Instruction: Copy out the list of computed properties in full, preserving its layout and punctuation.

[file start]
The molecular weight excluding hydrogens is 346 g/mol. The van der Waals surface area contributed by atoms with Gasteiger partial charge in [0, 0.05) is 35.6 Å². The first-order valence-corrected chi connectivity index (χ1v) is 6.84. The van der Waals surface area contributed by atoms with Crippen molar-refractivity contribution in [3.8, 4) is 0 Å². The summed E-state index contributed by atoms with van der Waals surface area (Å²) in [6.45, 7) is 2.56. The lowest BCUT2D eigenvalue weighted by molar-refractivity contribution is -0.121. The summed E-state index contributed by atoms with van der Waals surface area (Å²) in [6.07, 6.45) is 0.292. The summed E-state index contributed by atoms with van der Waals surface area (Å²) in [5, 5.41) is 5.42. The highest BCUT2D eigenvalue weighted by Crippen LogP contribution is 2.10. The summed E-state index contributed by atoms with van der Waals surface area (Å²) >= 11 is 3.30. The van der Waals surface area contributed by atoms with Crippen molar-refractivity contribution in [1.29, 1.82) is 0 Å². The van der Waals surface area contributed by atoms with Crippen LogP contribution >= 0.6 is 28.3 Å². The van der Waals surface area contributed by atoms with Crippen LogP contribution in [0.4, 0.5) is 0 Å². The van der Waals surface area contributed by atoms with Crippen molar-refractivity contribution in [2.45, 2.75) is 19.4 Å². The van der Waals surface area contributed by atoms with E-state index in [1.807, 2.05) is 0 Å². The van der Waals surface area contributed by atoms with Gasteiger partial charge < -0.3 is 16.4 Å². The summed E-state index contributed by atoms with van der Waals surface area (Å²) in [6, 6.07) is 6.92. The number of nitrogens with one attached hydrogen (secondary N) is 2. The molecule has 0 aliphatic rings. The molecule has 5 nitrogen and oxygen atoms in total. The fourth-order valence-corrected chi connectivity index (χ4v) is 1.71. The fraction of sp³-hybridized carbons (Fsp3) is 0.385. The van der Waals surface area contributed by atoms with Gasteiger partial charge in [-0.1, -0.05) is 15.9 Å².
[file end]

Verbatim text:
The molecular weight excluding hydrogens is 346 g/mol. The van der Waals surface area contributed by atoms with Gasteiger partial charge in [0, 0.05) is 35.6 Å². The first-order valence-corrected chi connectivity index (χ1v) is 6.84. The van der Waals surface area contributed by atoms with Crippen molar-refractivity contribution in [3.8, 4) is 0 Å². The summed E-state index contributed by atoms with van der Waals surface area (Å²) in [6.45, 7) is 2.56. The lowest BCUT2D eigenvalue weighted by molar-refractivity contribution is -0.121. The summed E-state index contributed by atoms with van der Waals surface area (Å²) in [6.07, 6.45) is 0.292. The summed E-state index contributed by atoms with van der Waals surface area (Å²) in [5, 5.41) is 5.42. The highest BCUT2D eigenvalue weighted by Crippen LogP contribution is 2.10. The summed E-state index contributed by atoms with van der Waals surface area (Å²) >= 11 is 3.30. The van der Waals surface area contributed by atoms with Crippen molar-refractivity contribution in [1.29, 1.82) is 0 Å². The van der Waals surface area contributed by atoms with Crippen LogP contribution >= 0.6 is 28.3 Å². The van der Waals surface area contributed by atoms with Crippen LogP contribution in [0.4, 0.5) is 0 Å². The van der Waals surface area contributed by atoms with Crippen molar-refractivity contribution in [2.45, 2.75) is 19.4 Å². The van der Waals surface area contributed by atoms with E-state index in [1.807, 2.05) is 0 Å². The van der Waals surface area contributed by atoms with Gasteiger partial charge < -0.3 is 16.4 Å². The summed E-state index contributed by atoms with van der Waals surface area (Å²) in [6, 6.07) is 6.92. The number of nitrogens with one attached hydrogen (secondary N) is 2. The molecule has 0 aliphatic rings. The molecule has 5 nitrogen and oxygen atoms in total. The fourth-order valence-corrected chi connectivity index (χ4v) is 1.71. The fraction of sp³-hybridized carbons (Fsp3) is 0.385. The van der Waals surface area contributed by atoms with Gasteiger partial charge in [-0.1, -0.05) is 15.9 Å².